Do you worry that not enough is being done internationally to bolster the arts after a tough year?
It’s a problem for everyone, but especially for younger musicians. It’s almost impossible at the moment for them to move because of all the PCR tests they have to take, all the visas, all the additional bureaucracy. And the cost of that, it’s really tough. It’s something that needs to be addressed. Pop music is becoming more bland, and we need that art. We need an art vaccination to save us from banality and homogeneity and everything sounding the same, which indeed it does at the moment.
Some of that is just big business.
I know, but this is my point: While we’ve all kowtowed to every law and emergency action, big business has prospered. There needs to be a balance. At the moment, it is unbalanced massively in their favor.
But then there are people on the other side of the coin, guys like Van Morrison and Eric Clapton, pushing back against the restrictions that are saving lives.
I think vaccinations are the best we can do at the moment, but, I mean, ultimately, we need to improve our immune systems and eat better food and be healthier. Everything is ever so slightly turning into that film Idiocracy.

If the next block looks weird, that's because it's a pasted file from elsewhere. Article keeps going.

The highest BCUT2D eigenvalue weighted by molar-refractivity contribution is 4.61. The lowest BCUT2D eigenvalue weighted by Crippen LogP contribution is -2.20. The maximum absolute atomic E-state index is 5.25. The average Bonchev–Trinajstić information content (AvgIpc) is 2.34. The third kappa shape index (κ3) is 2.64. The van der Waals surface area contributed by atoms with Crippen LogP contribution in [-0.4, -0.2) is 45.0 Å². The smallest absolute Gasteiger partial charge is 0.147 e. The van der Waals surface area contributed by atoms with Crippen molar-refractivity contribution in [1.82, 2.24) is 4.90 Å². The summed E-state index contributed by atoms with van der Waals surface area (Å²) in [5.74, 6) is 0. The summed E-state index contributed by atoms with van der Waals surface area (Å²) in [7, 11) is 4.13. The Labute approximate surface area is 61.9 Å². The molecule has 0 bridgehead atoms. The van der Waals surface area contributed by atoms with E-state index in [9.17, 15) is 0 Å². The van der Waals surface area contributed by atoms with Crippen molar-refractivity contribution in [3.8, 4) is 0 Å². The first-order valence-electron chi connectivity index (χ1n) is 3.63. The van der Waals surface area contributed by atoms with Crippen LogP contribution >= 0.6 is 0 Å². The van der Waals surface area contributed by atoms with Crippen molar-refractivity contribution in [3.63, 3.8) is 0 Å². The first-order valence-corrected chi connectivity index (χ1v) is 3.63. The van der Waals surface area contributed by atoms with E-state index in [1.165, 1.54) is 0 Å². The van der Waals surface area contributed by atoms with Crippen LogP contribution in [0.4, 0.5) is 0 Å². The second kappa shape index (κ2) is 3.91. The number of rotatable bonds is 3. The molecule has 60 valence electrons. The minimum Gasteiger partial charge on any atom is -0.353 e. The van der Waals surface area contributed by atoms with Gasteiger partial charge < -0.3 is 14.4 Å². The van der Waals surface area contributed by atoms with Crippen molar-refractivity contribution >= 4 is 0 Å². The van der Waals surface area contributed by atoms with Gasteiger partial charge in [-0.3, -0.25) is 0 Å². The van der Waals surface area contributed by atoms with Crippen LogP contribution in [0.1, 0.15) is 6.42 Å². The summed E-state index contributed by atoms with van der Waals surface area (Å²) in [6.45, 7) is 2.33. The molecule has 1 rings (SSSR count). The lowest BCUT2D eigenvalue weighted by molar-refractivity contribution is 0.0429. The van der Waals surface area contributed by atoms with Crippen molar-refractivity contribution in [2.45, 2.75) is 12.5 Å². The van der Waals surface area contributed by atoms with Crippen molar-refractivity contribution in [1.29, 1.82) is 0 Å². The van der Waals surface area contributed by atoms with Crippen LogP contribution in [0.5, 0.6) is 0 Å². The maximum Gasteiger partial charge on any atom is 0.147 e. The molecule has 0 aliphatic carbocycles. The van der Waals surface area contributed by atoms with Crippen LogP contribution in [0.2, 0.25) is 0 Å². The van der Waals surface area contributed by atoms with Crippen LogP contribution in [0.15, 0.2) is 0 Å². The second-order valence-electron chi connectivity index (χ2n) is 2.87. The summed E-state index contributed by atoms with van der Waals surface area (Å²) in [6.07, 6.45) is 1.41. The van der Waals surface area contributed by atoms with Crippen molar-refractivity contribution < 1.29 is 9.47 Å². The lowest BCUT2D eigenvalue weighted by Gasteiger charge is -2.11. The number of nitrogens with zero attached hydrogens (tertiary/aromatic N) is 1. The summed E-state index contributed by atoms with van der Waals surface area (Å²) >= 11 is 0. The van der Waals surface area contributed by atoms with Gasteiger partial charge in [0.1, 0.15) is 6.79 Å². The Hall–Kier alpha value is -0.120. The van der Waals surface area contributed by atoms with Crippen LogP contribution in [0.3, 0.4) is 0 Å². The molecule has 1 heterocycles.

We have technology, and people use it to look up points they already agree with.
Send Captain Kirk up into space. [laughs]
Are you working on new music?
I’m always working on music, yeah. I think there’s definitely something from Gorillaz on the horizon.
Are you looking to get back to a sunny place after this record?
I did that stuff for Meanwhile and really threw myself into it. I bought myself a whole collection of steelpan and really went for that. It’s a really interesting sound, the low end of a steelpan orchestra. So I still want to work with that a bit. We did this tune with Bad Bunny in Jamaica in the summer. It’s got a really nice atmosphere to it, and I feel like that’s maybe the jump-off point to finish a proper record.
What’s Bad Bunny like?
He’s great, super-talented. I’m looking forward to seeing him in Narcos: Mexico; I’m a massive Narcos fan, obviously.
Do you know when you’re writing songs whether you’re writing a Blur record or a Gorillaz record or a Damon record, or does it all depend on the players and the timing?